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Is a mammogram covered under my health insurance?

Keep in mind...
  • Mammograms are considered preventive medicine
  • Most health insurance companies will pay for one mammogram annually free of charge to you
  • Estimates indicate that one out of eight American women will develop some kind of invasive breast cancer at some point during their lifetime

There are a number of medical services that are covered by health insurance companies universally.  In many cases, even the most dangerous of health conditions are avoidable, and illness can be averted if a protocol of disease prevention is followed.

From the insurers’ point of view, proper screening and a swift remedy is more attractive than the potentially high cost of treating a life-threatening infirmity.

Before almost any test or screening procedure is performed, both doctor and patient should assess the likelihood of contracting the illness as well as any side effects imposed by the screening itself.

If you’re wondering whether your health insurance will cover a mammogram, nine times out of ten the answer will be a definite yes. But there are other factors to consider before making an appointment.

An ounce of prevention is worth a pound of cure! Enter your zip code above and start comparing health insurance quotes in your area!

Breast Screening: Covered But Controversial

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Mammography is usually covered under most health plans, including Medicare, once a woman reaches an age determined by the insurer.

In the case of Medicare, a woman is allowed one breast cancer screening every twelve months at no cost to her if the doctor accepts the assignment.

Mammography coverage could be considered a standard of the healthcare industry with most insurers covering women once they reach middle age.

Breast cancer screening has been promoted in recent decades as part of an ‘early detection’ campaign designed to reduce breast cancer mortality. This philosophy argues that time is of the essence when fighting cancer cells.

Estimates indicate that one out of eight American women will develop some kind of invasive breast cancer at some point in their lives. In 2010, there were over 200,000 new cases of breast cancer in women.

Male breast cancer is rare, making up only one percent of breast cancer cases.

That percentage represents thousands of men, most of which have mammogram coverage on their health policies just as women do.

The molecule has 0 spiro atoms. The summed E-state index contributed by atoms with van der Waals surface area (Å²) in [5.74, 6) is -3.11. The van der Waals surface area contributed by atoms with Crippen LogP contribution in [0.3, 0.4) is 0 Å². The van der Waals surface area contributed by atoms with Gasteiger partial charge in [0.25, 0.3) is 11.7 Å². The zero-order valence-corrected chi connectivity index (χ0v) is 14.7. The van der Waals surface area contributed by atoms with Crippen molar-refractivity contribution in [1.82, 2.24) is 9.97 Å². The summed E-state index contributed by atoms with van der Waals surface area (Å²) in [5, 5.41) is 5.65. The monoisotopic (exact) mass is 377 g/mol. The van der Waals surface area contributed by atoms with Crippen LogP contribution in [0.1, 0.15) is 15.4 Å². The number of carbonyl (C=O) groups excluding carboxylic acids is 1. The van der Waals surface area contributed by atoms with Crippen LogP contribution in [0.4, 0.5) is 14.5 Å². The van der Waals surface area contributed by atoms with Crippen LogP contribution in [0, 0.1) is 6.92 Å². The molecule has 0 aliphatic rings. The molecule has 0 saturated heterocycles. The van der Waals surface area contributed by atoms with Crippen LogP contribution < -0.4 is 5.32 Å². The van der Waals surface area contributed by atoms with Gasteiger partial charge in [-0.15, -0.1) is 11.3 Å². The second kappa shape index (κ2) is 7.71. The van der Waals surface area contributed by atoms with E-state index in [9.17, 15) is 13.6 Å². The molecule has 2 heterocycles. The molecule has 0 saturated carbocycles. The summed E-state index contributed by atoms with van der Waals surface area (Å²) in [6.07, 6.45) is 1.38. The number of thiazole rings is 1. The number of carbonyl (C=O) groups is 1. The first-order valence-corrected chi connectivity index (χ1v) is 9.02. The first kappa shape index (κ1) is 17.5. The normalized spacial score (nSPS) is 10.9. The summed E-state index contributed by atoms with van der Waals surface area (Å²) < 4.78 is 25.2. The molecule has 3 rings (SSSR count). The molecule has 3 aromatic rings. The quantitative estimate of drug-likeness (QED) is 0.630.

But all-ages mammogram activists are in disagreement with the US Preventative Services Task Force, which recommends that only women ages 50 to 70 should have regular mammograms.

Recent studies have led some scientists to believe that such screening, especially in younger women, may be doing more harm than good.

Radiation Risk of Breast Cancer Screening

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While the of cancer threat posed by contact with the materials used in mammography may be very low, the risk is not zero. Radiation exposure may increase the risk of the tumorous cells that the screening was designed to detect in the first place.

Some studies show that the risk from radiation exposure may be even greater to women of younger ages.

The dose of radiation from a mammogram is the about the same amount that a person receives in three months from the background radiation present in the natural environment.

The negative psychological effects associated with breast screening alone may outweigh the benefits of mammograms.

It’s estimated that one in ten mammograms are false negative. This means that the test failed to detect cancerous growth.

Dense tissue of the breast can often obscure cancer, allowing it to go undetected by the screening. An estimated seven percent of mammograms result in a false positive, which brings the patient back to the clinic for another screening.

However, most insurers will consider each patient’s circumstances, medical records, and family history to determine who is at higher risk of developing cancer.

Many states’ insurance codes require health plans to cover regular breast screening, but only after age 35 or 40.

Now that government-appointed experts are suggesting that mammography may be unnecessary for many patients, insurers may voluntarily listen to advice and discourage screening by denying claims.

Self-Examination for Breast Cancer

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Self-examination  is deemed as an effective ‘early detection’ of breast cancer. Women are urged perform self-examinations on a monthly basis.

A healthy diet with a rich variety of fruits, nuts, grains, and vegetables may be a more effective weapon for combating cancer, as some experts and government agencies are currently promoting.

Carefully weigh the risks of having a mammogram with other factors such as family and medical history before adopting a screening regimen.

Annual screenings may be too frequent for younger women and healthier women of all ages. The question may not be whether your health insurance will cover your mammography but rather a necessary procedure to ensure long-term health?

Stay as healthy as possible by getting your annual checkups! Use our FREE tool to compare affordable health insurance plans today!

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